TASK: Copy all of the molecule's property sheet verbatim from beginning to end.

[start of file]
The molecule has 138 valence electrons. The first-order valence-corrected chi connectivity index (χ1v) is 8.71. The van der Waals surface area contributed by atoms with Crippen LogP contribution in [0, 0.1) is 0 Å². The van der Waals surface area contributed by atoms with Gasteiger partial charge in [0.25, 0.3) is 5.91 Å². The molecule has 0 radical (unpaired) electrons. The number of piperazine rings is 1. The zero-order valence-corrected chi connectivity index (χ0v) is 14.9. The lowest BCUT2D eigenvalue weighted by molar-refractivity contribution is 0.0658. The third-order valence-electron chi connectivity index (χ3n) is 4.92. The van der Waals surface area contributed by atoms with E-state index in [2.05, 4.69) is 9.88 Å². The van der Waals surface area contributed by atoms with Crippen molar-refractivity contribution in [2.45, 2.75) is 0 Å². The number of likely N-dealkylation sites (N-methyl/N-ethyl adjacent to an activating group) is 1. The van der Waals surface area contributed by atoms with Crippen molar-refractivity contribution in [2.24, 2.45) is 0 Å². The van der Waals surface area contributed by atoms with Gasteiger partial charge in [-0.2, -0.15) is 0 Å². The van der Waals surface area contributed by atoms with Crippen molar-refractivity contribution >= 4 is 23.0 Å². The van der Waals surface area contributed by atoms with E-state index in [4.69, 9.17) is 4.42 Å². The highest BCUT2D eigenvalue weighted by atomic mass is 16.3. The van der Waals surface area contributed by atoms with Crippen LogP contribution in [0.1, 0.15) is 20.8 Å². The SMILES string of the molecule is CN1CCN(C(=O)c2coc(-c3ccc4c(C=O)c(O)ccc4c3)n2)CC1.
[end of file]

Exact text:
The molecule has 138 valence electrons. The first-order valence-corrected chi connectivity index (χ1v) is 8.71. The van der Waals surface area contributed by atoms with Crippen LogP contribution in [0, 0.1) is 0 Å². The van der Waals surface area contributed by atoms with Gasteiger partial charge in [0.25, 0.3) is 5.91 Å². The molecule has 0 radical (unpaired) electrons. The number of piperazine rings is 1. The zero-order valence-corrected chi connectivity index (χ0v) is 14.9. The lowest BCUT2D eigenvalue weighted by molar-refractivity contribution is 0.0658. The third-order valence-electron chi connectivity index (χ3n) is 4.92. The van der Waals surface area contributed by atoms with E-state index in [2.05, 4.69) is 9.88 Å². The van der Waals surface area contributed by atoms with Crippen molar-refractivity contribution in [2.45, 2.75) is 0 Å². The number of likely N-dealkylation sites (N-methyl/N-ethyl adjacent to an activating group) is 1. The van der Waals surface area contributed by atoms with Crippen molar-refractivity contribution in [2.24, 2.45) is 0 Å². The van der Waals surface area contributed by atoms with Gasteiger partial charge in [-0.2, -0.15) is 0 Å². The van der Waals surface area contributed by atoms with Crippen molar-refractivity contribution >= 4 is 23.0 Å². The van der Waals surface area contributed by atoms with E-state index in [4.69, 9.17) is 4.42 Å². The highest BCUT2D eigenvalue weighted by atomic mass is 16.3. The van der Waals surface area contributed by atoms with Crippen LogP contribution in [0.1, 0.15) is 20.8 Å². The SMILES string of the molecule is CN1CCN(C(=O)c2coc(-c3ccc4c(C=O)c(O)ccc4c3)n2)CC1.